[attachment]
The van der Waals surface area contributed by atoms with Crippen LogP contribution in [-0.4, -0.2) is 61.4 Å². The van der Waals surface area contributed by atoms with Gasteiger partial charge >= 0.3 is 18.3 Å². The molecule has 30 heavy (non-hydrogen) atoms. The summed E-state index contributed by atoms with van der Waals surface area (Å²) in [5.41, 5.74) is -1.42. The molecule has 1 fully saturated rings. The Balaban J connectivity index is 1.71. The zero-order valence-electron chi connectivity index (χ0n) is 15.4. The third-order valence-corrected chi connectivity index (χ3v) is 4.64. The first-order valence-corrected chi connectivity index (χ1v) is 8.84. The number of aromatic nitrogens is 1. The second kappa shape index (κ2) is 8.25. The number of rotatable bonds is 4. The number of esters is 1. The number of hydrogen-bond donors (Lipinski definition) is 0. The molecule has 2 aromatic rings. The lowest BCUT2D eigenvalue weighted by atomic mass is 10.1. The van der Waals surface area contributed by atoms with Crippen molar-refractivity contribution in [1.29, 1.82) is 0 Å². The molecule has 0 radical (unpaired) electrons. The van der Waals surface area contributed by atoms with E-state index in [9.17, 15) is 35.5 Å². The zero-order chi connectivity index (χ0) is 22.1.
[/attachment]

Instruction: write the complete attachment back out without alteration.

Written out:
The van der Waals surface area contributed by atoms with Crippen LogP contribution in [-0.4, -0.2) is 61.4 Å². The van der Waals surface area contributed by atoms with Gasteiger partial charge >= 0.3 is 18.3 Å². The molecule has 30 heavy (non-hydrogen) atoms. The summed E-state index contributed by atoms with van der Waals surface area (Å²) in [5.41, 5.74) is -1.42. The molecule has 1 fully saturated rings. The Balaban J connectivity index is 1.71. The zero-order valence-electron chi connectivity index (χ0n) is 15.4. The third-order valence-corrected chi connectivity index (χ3v) is 4.64. The first-order valence-corrected chi connectivity index (χ1v) is 8.84. The number of aromatic nitrogens is 1. The second kappa shape index (κ2) is 8.25. The number of rotatable bonds is 4. The number of esters is 1. The number of hydrogen-bond donors (Lipinski definition) is 0. The molecule has 2 aromatic rings. The lowest BCUT2D eigenvalue weighted by atomic mass is 10.1. The van der Waals surface area contributed by atoms with Crippen molar-refractivity contribution in [1.29, 1.82) is 0 Å². The molecule has 0 radical (unpaired) electrons. The van der Waals surface area contributed by atoms with E-state index in [9.17, 15) is 35.5 Å². The zero-order chi connectivity index (χ0) is 22.1.